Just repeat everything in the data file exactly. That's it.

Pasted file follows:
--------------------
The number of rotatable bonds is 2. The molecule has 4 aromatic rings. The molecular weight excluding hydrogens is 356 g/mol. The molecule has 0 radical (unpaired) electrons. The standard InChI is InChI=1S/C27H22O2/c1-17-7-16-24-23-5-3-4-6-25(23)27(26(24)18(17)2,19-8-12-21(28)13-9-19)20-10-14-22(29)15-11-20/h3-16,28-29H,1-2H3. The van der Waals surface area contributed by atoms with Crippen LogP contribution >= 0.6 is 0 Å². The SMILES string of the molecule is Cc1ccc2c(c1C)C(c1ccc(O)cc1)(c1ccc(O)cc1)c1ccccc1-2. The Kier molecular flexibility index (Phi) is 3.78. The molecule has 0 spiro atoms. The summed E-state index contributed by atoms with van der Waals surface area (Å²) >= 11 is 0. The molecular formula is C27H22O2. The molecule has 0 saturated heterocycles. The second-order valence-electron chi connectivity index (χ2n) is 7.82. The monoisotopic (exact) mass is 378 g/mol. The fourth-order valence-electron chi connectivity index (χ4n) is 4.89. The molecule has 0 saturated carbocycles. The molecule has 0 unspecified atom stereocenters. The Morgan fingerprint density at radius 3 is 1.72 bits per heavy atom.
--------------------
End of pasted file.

The number of rotatable bonds is 2. The molecule has 4 aromatic rings. The molecular weight excluding hydrogens is 356 g/mol. The molecule has 0 radical (unpaired) electrons. The standard InChI is InChI=1S/C27H22O2/c1-17-7-16-24-23-5-3-4-6-25(23)27(26(24)18(17)2,19-8-12-21(28)13-9-19)20-10-14-22(29)15-11-20/h3-16,28-29H,1-2H3. The van der Waals surface area contributed by atoms with Crippen LogP contribution >= 0.6 is 0 Å². The SMILES string of the molecule is Cc1ccc2c(c1C)C(c1ccc(O)cc1)(c1ccc(O)cc1)c1ccccc1-2. The Kier molecular flexibility index (Phi) is 3.78. The molecule has 0 spiro atoms. The summed E-state index contributed by atoms with van der Waals surface area (Å²) >= 11 is 0. The molecular formula is C27H22O2. The molecule has 0 saturated heterocycles. The second-order valence-electron chi connectivity index (χ2n) is 7.82. The monoisotopic (exact) mass is 378 g/mol. The fourth-order valence-electron chi connectivity index (χ4n) is 4.89. The molecule has 0 saturated carbocycles. The molecule has 0 unspecified atom stereocenters. The Morgan fingerprint density at radius 3 is 1.72 bits per heavy atom.